I do have plans for more! I wrote a short story called The Black Horn which is another of the Keeper’s stories. It’s published at the back of the expanded second edition of A Threat of Shadows. I have at least one more story that I have vaguely outlined which will probably be novella length and will relate to book three. And I’m sure I’ll have many more. They’re really fun to write, it’s just finding the time to do it!

In an interview with Marc Secchia, you discuss the term “noblebright.” Why does your writing fit in this category? When you write, do you keep in mind that your children or grandchildren will someday read your stories?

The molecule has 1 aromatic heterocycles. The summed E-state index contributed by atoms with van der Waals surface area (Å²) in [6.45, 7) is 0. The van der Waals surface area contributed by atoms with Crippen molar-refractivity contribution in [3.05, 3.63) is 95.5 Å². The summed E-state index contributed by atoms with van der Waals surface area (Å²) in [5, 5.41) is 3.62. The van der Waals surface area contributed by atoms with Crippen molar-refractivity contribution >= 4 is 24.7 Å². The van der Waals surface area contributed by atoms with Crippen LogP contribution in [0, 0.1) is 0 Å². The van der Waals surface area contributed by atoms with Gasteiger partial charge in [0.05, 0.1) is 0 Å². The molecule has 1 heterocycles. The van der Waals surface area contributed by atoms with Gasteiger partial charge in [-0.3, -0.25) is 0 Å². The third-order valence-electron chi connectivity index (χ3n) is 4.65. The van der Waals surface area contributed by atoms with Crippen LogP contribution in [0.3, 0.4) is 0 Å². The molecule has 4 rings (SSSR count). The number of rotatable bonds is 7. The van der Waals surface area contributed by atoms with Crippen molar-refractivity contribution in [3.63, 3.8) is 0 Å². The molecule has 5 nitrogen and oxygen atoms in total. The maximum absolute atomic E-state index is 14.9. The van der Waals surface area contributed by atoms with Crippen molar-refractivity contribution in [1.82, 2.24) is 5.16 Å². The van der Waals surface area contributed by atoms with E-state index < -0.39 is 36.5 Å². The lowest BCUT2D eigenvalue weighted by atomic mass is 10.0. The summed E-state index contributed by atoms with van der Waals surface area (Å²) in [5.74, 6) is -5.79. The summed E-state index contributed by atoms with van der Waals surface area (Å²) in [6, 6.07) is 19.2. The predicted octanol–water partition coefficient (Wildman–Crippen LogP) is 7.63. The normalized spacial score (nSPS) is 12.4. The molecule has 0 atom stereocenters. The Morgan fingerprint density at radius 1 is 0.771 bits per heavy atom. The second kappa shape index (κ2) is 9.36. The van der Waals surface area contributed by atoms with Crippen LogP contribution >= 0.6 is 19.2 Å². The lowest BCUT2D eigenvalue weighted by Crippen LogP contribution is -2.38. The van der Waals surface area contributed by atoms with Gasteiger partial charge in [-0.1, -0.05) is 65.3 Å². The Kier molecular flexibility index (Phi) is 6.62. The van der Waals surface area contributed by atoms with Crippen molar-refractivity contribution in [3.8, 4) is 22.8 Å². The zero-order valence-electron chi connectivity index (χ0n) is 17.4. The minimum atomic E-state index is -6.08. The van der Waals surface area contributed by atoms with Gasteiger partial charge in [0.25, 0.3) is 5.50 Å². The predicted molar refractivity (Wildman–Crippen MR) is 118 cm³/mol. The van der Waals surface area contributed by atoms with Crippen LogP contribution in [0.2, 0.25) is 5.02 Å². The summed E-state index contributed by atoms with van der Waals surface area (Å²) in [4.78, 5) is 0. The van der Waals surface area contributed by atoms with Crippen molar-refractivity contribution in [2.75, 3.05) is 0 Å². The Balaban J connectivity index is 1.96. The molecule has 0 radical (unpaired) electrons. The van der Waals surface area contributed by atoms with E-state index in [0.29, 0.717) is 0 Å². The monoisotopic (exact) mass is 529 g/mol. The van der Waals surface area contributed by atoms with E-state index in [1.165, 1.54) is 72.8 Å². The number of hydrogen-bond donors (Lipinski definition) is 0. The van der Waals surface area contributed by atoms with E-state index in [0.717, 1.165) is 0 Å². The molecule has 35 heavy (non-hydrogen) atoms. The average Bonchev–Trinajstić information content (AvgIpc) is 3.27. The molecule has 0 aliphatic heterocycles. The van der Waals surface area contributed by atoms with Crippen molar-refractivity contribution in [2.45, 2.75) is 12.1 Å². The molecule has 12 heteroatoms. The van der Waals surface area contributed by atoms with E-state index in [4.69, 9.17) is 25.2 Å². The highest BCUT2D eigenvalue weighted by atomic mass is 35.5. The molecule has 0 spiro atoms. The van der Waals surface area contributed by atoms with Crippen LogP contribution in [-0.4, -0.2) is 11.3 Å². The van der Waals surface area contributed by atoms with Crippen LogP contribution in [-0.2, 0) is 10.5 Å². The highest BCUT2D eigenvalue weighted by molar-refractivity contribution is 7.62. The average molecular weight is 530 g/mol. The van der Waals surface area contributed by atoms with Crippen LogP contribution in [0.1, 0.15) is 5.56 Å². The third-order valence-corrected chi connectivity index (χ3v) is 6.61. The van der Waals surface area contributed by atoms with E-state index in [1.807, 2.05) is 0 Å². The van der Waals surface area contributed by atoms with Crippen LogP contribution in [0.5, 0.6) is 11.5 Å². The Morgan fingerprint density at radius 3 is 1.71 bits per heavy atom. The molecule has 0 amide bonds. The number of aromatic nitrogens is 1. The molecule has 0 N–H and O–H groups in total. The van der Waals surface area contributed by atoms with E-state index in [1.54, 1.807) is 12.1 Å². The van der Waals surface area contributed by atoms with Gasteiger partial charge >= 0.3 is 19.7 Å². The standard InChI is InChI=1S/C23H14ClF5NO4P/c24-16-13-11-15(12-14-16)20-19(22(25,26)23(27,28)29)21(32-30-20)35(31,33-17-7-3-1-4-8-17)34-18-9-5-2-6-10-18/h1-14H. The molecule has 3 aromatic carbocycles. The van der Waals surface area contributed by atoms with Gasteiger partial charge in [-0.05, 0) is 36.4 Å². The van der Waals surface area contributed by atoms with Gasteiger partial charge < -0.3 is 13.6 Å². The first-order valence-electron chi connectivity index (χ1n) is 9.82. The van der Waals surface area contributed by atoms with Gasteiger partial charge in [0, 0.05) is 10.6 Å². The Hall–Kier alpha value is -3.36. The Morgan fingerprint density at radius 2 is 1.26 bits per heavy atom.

Noblebright is a little tricky to describe, but it’s a term that stands opposite of grimdark, which is a bleaker, darker sort of fantasy. Noblebright doesn’t mean that the world is bright and cheery, or that the characters are all good and noble. To me the difference lies in the hope that characters can do something that will make a difference. For instance, if you take a series like Game of Thrones, the entire world is so dark and broken that no character, no matter how much they try, will have a significantly good impact on the world. In contrast, take Lord of the Rings, where a couple little hobbits can sacrifice a lot and manage to defeat a terrible evil. Or a shield maiden of Rohan can kill the king of the Nazgul. Not all of Middle Earth is as cheerful as the Shire, but there’s a hope there that good can prevail in a significant way. To me, that’s noblebright, and it’s definitely the feel in all my writing. I don’t want characters who don’t struggle, because I don’t see that as realistic. I want them to be urged on by the hope that even though it looks bleak, maybe they can bring something good to the world.